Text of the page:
Thursday, September 15, 2011

Kant, Capitalism, Immorality and Petitio Principii

Critical thinking and philosophy in schools in schools is an idea whose time is now. That's the gist of a letter in today's Guardian.

Combine that with a course in scientific method, experimental design and enough statistics to keep the Polyethylene terephthalate (PET) fleece being pulled over people's eyes and that's a basis of a winning curriculum.

I couldn't agree more. Critical thinking and philosophy is vital to the well being of a society. If only some of the signatories followed some of the basic rules of logic. A recent issue of Chartist has Bob Brecher's and Phil Vellender's essay on Capitalism and Immorality. I believe that capitalism is immoral but providing a watertight argument why it is is harder than it seems.

Brecher rightly approves Kant's Categorical Imperative,
"Act in such a way that you treat humanity, whether in your own person or in the person of any other, always at the same time as an end and never merely as a means to an end."
"Kant's principle seems undeniable (try it). To be a person – to be recognised as such and not just a member of the species, Homo sapiens — is already to have a moral and political status. A person's life isn't merely a means to another's, or their own, ends. So if you deny Kant's principle, you're denying that you're a person - that's a contradiction."
Brecher here constructs a syllogism whose premises are: to be a person is already to have a moral and political status; a person's life isn't merely a means to another's, or their own, ends; therefore we conclude with Kant's Categorical Imperative. To deny the Imperative is to deny the premise. But the second premise is just a paraphrase of the conclusion. This is like saying X is a number; X is 3; therefore we conclude that X is 3. To deny that X is 3 contradicts our second premise.

The argument is guilty of assuming what it is trying to argue for. Avoiding the Latin, petitio principii, this is begging the question, and makes for an invalid argument.

As an aside it is important to realise that it is only in the 20th century that women were considered as persons in English law.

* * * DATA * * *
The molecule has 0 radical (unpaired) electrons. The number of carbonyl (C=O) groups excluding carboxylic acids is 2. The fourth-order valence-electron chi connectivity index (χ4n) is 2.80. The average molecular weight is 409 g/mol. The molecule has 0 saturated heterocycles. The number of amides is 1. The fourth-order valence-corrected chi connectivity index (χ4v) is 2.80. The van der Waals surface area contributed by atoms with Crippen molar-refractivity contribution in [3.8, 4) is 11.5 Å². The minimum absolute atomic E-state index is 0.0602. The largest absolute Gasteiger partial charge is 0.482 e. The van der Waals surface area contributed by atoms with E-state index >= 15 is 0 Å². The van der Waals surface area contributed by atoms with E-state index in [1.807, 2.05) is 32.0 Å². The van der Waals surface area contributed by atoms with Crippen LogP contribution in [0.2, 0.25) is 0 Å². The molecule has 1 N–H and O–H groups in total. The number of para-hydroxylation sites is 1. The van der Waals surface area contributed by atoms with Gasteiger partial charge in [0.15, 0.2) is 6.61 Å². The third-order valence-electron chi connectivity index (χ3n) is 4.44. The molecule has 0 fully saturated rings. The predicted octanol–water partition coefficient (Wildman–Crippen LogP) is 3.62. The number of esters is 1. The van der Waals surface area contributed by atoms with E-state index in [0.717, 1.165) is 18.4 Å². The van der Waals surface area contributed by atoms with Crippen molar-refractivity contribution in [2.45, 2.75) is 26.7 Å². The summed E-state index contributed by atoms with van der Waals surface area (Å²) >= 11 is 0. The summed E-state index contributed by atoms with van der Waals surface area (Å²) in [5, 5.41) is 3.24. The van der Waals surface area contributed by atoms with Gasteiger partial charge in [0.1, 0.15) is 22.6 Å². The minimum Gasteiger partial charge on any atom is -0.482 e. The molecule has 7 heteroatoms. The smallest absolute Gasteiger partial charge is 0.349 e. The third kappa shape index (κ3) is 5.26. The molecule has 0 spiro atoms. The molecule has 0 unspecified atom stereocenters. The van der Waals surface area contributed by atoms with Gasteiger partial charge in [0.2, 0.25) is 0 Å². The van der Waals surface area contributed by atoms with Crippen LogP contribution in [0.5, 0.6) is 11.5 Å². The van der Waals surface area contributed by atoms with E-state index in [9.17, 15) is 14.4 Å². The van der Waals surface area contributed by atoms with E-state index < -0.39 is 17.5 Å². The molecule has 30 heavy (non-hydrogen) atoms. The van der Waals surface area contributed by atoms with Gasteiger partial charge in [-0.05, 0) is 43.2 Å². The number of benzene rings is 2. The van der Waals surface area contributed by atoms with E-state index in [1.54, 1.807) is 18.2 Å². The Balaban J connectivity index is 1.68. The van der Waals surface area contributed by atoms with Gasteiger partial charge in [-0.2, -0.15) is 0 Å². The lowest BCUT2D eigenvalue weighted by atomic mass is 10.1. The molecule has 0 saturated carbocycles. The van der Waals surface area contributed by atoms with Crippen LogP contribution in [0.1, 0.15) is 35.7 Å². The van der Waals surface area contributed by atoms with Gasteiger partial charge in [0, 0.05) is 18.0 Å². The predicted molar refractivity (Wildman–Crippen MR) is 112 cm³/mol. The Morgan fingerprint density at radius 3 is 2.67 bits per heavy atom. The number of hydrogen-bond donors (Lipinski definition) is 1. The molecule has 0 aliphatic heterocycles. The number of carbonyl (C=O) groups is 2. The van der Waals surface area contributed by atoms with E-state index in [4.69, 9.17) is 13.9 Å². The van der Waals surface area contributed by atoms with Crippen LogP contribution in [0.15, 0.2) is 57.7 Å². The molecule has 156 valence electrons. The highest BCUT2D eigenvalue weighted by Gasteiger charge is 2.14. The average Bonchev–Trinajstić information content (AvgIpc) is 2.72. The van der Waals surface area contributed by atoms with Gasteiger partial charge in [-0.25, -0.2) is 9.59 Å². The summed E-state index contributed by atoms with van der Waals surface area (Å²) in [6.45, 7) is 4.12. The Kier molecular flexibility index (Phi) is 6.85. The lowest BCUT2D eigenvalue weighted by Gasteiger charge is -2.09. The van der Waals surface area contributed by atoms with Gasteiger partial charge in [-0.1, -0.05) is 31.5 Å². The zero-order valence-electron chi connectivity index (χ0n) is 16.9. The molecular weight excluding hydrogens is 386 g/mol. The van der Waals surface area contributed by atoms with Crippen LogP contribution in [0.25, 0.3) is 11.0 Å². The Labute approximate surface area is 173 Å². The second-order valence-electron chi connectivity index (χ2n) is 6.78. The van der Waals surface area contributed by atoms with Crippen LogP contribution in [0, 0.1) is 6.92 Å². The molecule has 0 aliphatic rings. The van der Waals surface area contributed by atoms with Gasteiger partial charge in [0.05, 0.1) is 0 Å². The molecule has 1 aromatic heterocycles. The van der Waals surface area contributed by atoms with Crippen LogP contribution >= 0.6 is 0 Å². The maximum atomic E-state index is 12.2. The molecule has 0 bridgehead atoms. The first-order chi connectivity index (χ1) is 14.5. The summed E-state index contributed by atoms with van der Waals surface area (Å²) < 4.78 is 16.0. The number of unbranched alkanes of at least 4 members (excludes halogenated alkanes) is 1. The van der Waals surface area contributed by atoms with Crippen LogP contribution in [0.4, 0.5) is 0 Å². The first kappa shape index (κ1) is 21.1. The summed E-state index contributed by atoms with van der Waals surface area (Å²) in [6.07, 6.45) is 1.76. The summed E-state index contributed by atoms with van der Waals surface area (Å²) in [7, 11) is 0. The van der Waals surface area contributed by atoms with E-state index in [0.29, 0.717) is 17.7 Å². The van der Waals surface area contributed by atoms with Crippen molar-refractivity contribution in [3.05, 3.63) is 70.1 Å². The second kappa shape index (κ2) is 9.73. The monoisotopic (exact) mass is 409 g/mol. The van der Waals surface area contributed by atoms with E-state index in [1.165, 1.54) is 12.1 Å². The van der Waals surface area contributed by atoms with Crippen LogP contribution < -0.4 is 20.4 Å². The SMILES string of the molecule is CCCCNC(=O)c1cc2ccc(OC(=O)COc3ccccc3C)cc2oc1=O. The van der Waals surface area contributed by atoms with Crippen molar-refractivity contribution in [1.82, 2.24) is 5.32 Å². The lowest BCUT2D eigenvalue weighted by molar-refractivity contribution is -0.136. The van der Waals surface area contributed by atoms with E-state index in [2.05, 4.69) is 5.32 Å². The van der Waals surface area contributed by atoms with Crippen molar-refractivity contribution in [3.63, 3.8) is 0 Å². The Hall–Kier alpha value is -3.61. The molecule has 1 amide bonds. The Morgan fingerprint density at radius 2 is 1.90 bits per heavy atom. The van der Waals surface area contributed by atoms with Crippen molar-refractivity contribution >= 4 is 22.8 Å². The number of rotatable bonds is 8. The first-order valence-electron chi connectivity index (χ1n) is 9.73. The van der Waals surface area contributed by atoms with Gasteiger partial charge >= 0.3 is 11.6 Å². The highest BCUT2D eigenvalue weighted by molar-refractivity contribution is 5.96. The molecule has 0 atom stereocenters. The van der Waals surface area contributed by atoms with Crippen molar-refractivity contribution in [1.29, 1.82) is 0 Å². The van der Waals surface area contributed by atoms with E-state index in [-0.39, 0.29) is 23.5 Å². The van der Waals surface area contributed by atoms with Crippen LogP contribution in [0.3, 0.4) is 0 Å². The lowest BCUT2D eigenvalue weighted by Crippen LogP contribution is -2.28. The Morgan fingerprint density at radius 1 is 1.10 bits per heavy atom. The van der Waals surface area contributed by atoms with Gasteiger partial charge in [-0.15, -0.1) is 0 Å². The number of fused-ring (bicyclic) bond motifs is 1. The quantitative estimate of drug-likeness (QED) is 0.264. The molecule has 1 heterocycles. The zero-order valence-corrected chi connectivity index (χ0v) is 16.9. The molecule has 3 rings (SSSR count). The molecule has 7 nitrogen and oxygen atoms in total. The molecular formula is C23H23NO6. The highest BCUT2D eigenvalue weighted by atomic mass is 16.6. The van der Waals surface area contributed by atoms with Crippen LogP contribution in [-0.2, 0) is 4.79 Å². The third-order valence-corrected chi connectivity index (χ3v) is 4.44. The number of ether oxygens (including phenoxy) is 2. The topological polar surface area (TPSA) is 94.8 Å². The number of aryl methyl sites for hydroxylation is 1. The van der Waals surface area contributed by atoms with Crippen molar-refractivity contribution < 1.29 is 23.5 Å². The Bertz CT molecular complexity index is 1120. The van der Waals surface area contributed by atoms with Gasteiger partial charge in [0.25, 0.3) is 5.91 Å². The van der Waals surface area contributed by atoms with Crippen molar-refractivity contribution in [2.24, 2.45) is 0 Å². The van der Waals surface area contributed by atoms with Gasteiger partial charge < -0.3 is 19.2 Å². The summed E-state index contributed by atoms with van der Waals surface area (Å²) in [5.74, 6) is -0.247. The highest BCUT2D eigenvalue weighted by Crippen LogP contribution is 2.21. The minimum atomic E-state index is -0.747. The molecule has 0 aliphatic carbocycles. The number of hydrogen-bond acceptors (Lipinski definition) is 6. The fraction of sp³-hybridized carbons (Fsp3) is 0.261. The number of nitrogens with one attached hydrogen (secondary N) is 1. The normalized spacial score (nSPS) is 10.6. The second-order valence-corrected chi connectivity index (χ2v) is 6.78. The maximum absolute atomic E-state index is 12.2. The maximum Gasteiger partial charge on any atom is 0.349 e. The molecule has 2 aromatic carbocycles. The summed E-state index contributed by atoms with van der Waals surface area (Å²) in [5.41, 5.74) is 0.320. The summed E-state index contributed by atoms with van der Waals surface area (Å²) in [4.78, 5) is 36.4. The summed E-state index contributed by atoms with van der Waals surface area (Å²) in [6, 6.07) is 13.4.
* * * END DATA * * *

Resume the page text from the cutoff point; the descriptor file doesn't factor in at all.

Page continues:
In the LRB, Vol 33 No 9 28th April 2011, Stephen Sedley wrote of
"When Parliament gave women the right to stand for election, Lady Sandhurst was unseated from the London County Council by an opponent who claimed that, not being a person, she could not be ‘a fit person of full age’. But when a Miss Cobden was elected and waited till the time for challenge was past before taking her seat, she was promptly prosecuted for being a person sitting as councillor when unqualified. She put up the seemingly impregnable defence that if she was not a person for the purpose of being elected she could not be a person for the purpose of being prosecuted. Naturally, she was convicted."
I think that Kant's Categorical Imperative is a fine formulation for treating people, but I bet Thomas Jefferson, a slaveholder, could have adhered to the imperative, barring an accident of chronology. If you don't see all people as persons then the Imperative can easily become justification for slavery, concentration camps and Fascism. Persons are well treated, as ends and not merely as means, but people are treated however the order of the day sees fit, often merely as means.

Tuesday, September 13, 2011

Something we didn't do in San Francisco

No. I didn't.

Male Nude Revue - Rookies Night

I was home by the date in question.

Graffiti in San Francisco

Spotted in San Francisco, opposite City Lights.

If at first you don't succeed - call an airstrike

And here's City Lights.

City Lights Booksellers and Publishers